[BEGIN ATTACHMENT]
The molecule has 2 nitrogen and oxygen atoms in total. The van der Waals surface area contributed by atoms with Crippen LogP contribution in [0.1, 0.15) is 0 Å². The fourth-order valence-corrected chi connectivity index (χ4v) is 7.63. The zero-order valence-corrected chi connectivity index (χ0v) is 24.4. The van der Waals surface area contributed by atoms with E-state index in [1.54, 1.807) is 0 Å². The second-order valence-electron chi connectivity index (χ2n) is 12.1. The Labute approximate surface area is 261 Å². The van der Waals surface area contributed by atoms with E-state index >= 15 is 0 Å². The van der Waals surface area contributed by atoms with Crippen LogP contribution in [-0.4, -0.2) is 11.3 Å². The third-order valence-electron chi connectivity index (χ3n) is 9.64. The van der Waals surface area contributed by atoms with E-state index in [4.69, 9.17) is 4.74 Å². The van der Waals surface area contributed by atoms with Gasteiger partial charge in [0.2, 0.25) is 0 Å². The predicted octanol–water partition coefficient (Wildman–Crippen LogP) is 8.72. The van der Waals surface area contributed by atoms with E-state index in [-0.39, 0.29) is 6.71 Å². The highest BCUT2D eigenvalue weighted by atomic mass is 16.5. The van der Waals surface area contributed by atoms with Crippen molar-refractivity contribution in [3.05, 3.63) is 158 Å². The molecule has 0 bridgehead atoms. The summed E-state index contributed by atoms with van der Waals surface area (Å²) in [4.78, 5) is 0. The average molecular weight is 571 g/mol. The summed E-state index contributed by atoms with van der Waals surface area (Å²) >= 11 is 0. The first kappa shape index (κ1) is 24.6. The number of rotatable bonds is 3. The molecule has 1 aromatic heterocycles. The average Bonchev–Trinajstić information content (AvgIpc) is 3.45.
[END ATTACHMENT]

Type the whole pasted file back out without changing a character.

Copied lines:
The molecule has 2 nitrogen and oxygen atoms in total. The van der Waals surface area contributed by atoms with Crippen LogP contribution in [0.1, 0.15) is 0 Å². The fourth-order valence-corrected chi connectivity index (χ4v) is 7.63. The zero-order valence-corrected chi connectivity index (χ0v) is 24.4. The van der Waals surface area contributed by atoms with E-state index in [1.54, 1.807) is 0 Å². The second-order valence-electron chi connectivity index (χ2n) is 12.1. The Labute approximate surface area is 261 Å². The van der Waals surface area contributed by atoms with E-state index >= 15 is 0 Å². The van der Waals surface area contributed by atoms with Crippen LogP contribution in [-0.4, -0.2) is 11.3 Å². The third-order valence-electron chi connectivity index (χ3n) is 9.64. The van der Waals surface area contributed by atoms with E-state index in [4.69, 9.17) is 4.74 Å². The van der Waals surface area contributed by atoms with Gasteiger partial charge in [0.2, 0.25) is 0 Å². The predicted octanol–water partition coefficient (Wildman–Crippen LogP) is 8.72. The van der Waals surface area contributed by atoms with E-state index in [-0.39, 0.29) is 6.71 Å². The highest BCUT2D eigenvalue weighted by atomic mass is 16.5. The van der Waals surface area contributed by atoms with Crippen molar-refractivity contribution in [3.05, 3.63) is 158 Å². The molecule has 0 bridgehead atoms. The summed E-state index contributed by atoms with van der Waals surface area (Å²) in [4.78, 5) is 0. The average molecular weight is 571 g/mol. The summed E-state index contributed by atoms with van der Waals surface area (Å²) >= 11 is 0. The first kappa shape index (κ1) is 24.6. The number of rotatable bonds is 3. The molecule has 1 aromatic heterocycles. The average Bonchev–Trinajstić information content (AvgIpc) is 3.45.